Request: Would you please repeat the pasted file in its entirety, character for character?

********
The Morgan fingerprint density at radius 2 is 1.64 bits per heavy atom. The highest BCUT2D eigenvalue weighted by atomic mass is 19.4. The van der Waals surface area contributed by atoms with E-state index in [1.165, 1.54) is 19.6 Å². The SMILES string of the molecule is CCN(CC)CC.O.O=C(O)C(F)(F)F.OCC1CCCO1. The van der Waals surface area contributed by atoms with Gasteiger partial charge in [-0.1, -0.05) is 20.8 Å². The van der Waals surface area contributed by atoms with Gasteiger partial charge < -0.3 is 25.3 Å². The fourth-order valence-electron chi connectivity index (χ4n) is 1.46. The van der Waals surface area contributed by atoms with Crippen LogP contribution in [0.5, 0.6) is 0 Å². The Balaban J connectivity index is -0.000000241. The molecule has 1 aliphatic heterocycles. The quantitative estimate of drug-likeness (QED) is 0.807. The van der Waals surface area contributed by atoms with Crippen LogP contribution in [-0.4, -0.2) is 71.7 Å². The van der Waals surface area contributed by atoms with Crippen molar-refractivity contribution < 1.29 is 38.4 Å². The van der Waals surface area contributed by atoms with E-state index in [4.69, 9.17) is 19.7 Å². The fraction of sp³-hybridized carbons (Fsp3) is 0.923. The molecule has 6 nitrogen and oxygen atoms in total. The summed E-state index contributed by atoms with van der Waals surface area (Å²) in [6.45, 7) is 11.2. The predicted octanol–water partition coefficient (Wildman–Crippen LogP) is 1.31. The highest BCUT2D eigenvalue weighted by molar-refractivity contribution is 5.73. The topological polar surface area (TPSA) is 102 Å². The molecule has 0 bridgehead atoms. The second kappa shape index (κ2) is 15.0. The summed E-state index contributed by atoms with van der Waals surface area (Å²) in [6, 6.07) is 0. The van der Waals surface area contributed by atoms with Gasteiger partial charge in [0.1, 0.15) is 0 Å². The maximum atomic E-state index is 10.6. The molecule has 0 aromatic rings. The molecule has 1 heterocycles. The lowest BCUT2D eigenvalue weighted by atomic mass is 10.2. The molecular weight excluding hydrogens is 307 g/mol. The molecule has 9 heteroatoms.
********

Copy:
The Morgan fingerprint density at radius 2 is 1.64 bits per heavy atom. The highest BCUT2D eigenvalue weighted by atomic mass is 19.4. The van der Waals surface area contributed by atoms with E-state index in [1.165, 1.54) is 19.6 Å². The SMILES string of the molecule is CCN(CC)CC.O.O=C(O)C(F)(F)F.OCC1CCCO1. The van der Waals surface area contributed by atoms with Gasteiger partial charge in [-0.1, -0.05) is 20.8 Å². The van der Waals surface area contributed by atoms with Gasteiger partial charge < -0.3 is 25.3 Å². The fourth-order valence-electron chi connectivity index (χ4n) is 1.46. The van der Waals surface area contributed by atoms with Crippen LogP contribution in [0.5, 0.6) is 0 Å². The Balaban J connectivity index is -0.000000241. The molecule has 1 aliphatic heterocycles. The quantitative estimate of drug-likeness (QED) is 0.807. The van der Waals surface area contributed by atoms with Crippen LogP contribution in [-0.4, -0.2) is 71.7 Å². The van der Waals surface area contributed by atoms with Crippen molar-refractivity contribution < 1.29 is 38.4 Å². The van der Waals surface area contributed by atoms with E-state index in [4.69, 9.17) is 19.7 Å². The fraction of sp³-hybridized carbons (Fsp3) is 0.923. The molecule has 6 nitrogen and oxygen atoms in total. The summed E-state index contributed by atoms with van der Waals surface area (Å²) in [6.45, 7) is 11.2. The predicted octanol–water partition coefficient (Wildman–Crippen LogP) is 1.31. The highest BCUT2D eigenvalue weighted by molar-refractivity contribution is 5.73. The topological polar surface area (TPSA) is 102 Å². The molecule has 0 bridgehead atoms. The second kappa shape index (κ2) is 15.0. The summed E-state index contributed by atoms with van der Waals surface area (Å²) in [6, 6.07) is 0. The van der Waals surface area contributed by atoms with Gasteiger partial charge in [0.1, 0.15) is 0 Å². The maximum atomic E-state index is 10.6. The molecule has 0 aromatic rings. The molecule has 1 heterocycles. The lowest BCUT2D eigenvalue weighted by atomic mass is 10.2. The molecular weight excluding hydrogens is 307 g/mol. The molecule has 9 heteroatoms.